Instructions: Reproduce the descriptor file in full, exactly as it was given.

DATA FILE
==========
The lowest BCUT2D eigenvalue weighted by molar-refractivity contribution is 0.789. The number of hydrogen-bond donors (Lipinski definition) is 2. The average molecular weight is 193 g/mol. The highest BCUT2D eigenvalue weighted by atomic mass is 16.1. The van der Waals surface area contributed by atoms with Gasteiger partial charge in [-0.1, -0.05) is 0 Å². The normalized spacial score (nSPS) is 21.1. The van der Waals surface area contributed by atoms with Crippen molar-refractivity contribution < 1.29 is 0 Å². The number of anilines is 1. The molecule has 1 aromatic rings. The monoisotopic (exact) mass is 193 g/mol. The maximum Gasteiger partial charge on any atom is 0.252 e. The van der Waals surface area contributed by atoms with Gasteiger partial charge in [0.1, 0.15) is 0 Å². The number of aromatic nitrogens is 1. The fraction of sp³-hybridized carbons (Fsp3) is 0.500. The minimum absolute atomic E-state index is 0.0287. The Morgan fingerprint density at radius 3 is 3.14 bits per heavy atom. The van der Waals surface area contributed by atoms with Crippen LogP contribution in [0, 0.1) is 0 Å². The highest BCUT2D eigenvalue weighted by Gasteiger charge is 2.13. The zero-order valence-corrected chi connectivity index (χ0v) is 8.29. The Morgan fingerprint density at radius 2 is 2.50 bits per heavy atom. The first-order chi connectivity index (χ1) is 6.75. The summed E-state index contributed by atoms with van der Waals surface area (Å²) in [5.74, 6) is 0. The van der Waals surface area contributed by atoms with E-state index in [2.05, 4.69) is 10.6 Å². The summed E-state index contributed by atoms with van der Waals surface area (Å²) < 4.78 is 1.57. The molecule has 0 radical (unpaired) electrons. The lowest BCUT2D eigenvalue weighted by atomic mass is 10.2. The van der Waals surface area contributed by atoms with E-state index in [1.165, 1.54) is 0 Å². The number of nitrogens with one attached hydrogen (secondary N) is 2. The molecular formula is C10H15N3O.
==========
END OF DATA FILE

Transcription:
The lowest BCUT2D eigenvalue weighted by molar-refractivity contribution is 0.789. The number of hydrogen-bond donors (Lipinski definition) is 2. The average molecular weight is 193 g/mol. The highest BCUT2D eigenvalue weighted by atomic mass is 16.1. The van der Waals surface area contributed by atoms with Gasteiger partial charge in [-0.1, -0.05) is 0 Å². The normalized spacial score (nSPS) is 21.1. The van der Waals surface area contributed by atoms with Crippen molar-refractivity contribution < 1.29 is 0 Å². The number of anilines is 1. The molecule has 1 aromatic rings. The monoisotopic (exact) mass is 193 g/mol. The maximum Gasteiger partial charge on any atom is 0.252 e. The van der Waals surface area contributed by atoms with Gasteiger partial charge in [0.1, 0.15) is 0 Å². The number of aromatic nitrogens is 1. The fraction of sp³-hybridized carbons (Fsp3) is 0.500. The minimum absolute atomic E-state index is 0.0287. The Morgan fingerprint density at radius 3 is 3.14 bits per heavy atom. The van der Waals surface area contributed by atoms with Crippen LogP contribution in [0, 0.1) is 0 Å². The highest BCUT2D eigenvalue weighted by Gasteiger charge is 2.13. The zero-order valence-corrected chi connectivity index (χ0v) is 8.29. The Morgan fingerprint density at radius 2 is 2.50 bits per heavy atom. The first-order chi connectivity index (χ1) is 6.75. The summed E-state index contributed by atoms with van der Waals surface area (Å²) in [5.74, 6) is 0. The van der Waals surface area contributed by atoms with E-state index in [2.05, 4.69) is 10.6 Å². The summed E-state index contributed by atoms with van der Waals surface area (Å²) < 4.78 is 1.57. The molecule has 0 radical (unpaired) electrons. The lowest BCUT2D eigenvalue weighted by atomic mass is 10.2. The van der Waals surface area contributed by atoms with E-state index in [1.165, 1.54) is 0 Å². The number of nitrogens with one attached hydrogen (secondary N) is 2. The molecular formula is C10H15N3O.